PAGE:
What do rising interest rates mean for you?
4 min | 19 December 2022
Interest rates are at their highest level since 2008 as the Bank of England tries to combat high inflation and the cost of living crisis. We explore how the latest rise could affect you, from your mortgage and loan repayments to your savings.
The Bank of England (BoE) hiked interest rates from 3% to 3.5% in December as it attempts to tame rising prices and soaring inflation. Higher interest rates make borrowing money more expensive, so the central bank hopes this move will encourage people to put off spending and save instead. This is easier said than done – especially if you’re feeling the effects through your mortgage or another type of loan repayment.
How do higher interest rates affect your mortgage?
Most people with a mortgage have a fixed one, which means the rate stays the same for the fixed term. This means you won’t need to worry about higher interest rates until this deal ends.
You could end up paying more if you have a tracker mortgage (which tracks the BoE base rate) or standard variable rate (SVR) mortgage – usually where your lender charges you the reversionary interest rate after your initial term ends, unless you have opted to stay on an SVR. SVRs change at the lender's discretion, but if you have a £200,000 repayment mortgage over a 25-year term, a rise from 2% to 6% would add around £10,500 onto your total repayments over two years.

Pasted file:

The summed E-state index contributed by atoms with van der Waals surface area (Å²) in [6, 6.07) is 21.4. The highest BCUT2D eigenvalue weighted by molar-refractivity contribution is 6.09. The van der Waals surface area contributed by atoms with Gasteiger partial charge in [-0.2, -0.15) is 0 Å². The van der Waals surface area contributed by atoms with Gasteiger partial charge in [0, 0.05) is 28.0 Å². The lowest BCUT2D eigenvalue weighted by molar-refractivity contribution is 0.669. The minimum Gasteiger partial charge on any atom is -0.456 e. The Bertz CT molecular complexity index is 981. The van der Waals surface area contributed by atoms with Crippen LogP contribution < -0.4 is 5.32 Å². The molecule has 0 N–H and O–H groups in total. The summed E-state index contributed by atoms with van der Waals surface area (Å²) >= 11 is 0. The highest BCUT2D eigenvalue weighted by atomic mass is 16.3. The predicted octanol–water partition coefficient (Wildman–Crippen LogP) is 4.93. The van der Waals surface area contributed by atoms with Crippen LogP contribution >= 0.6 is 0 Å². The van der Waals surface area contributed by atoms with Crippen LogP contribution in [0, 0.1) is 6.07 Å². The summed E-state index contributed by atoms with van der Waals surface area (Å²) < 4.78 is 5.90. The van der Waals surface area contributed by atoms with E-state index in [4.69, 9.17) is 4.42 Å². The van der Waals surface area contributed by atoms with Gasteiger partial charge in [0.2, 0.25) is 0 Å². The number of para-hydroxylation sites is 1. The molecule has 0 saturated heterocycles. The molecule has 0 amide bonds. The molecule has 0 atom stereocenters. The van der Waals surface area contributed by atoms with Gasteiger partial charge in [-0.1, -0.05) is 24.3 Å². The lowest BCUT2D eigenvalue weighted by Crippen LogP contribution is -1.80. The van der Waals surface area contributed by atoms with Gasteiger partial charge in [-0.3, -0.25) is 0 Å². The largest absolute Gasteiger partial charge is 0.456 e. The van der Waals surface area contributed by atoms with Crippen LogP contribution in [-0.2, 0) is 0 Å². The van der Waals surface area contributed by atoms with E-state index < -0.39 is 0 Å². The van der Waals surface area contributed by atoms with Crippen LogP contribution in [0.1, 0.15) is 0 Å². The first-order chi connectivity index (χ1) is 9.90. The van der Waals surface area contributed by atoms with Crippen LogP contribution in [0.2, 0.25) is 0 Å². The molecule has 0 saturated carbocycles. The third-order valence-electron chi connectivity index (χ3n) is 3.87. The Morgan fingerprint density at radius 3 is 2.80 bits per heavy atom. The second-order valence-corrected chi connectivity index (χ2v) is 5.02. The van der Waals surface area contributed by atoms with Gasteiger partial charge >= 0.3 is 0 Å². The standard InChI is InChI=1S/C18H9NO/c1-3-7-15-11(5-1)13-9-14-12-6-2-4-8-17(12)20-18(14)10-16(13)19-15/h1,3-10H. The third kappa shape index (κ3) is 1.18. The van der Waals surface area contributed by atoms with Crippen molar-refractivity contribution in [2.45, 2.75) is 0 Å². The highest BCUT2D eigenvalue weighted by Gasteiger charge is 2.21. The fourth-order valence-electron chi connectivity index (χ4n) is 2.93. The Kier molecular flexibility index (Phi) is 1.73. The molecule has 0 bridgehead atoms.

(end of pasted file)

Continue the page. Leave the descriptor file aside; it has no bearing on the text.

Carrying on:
So, what are your options? With more rate rises expected in the months ahead, it might be wise to look for a new mortgage rate if you’re on a fixed deal that ends soon. Be aware that you'll often have to pay a non-refundable arrangement fee. Many lenders will give you an offer that you’ll have up to six months to take, so you can lock it in now to save you worrying further down the line.
It can be important to try to move quickly in the current climate because lenders are constantly changing their offers due to high demand – mortgage comparison sites can give you a good idea of the best deals available now. You’ll also need to watch out for any early repayment charges or exit fees if you’re thinking about switching before your current deal ends. Before switching, you should also consider if your existing mortgage has any features or benefits that you might lose. If you're at all unsure, talk to an independent financial adviser to discuss your options.
What about loans and credit cards?
Even if you don’t have a mortgage, the latest rate rise could still affect you because it can influence the interest on things like bank loans, car finance and credit cards. If you’re looking for a new deal on these products, you might find that the cost of borrowing has increased. To avoid paying higher rates on your credit card, aim to pay off your balance in full every month or at least within any introductory low-interest period. If you already have a personal loan or car finance, you probably agreed to a fixed rate of interest, so the latest rate rise is unlikely to impact you. Check with your provider if you're unsure.
Will higher interest rates benefit your savings?
The good news is that banks and building societies will often pass on higher interest rates to savers (though this isn’t guaranteed). The top rate easy access rate has now increased to about 2.6%, up from 0.20% in December 2021.
Remember that although savings rates are rising, they are being outpaced by inflation and your money could still be losing value in real terms (which means it may not have the same spending power as when you first put it away). Budgeting can help you make the most of your money, so if you do have some left aside each month, it might be worthwhile considering the benefit of paying down any debt you owe.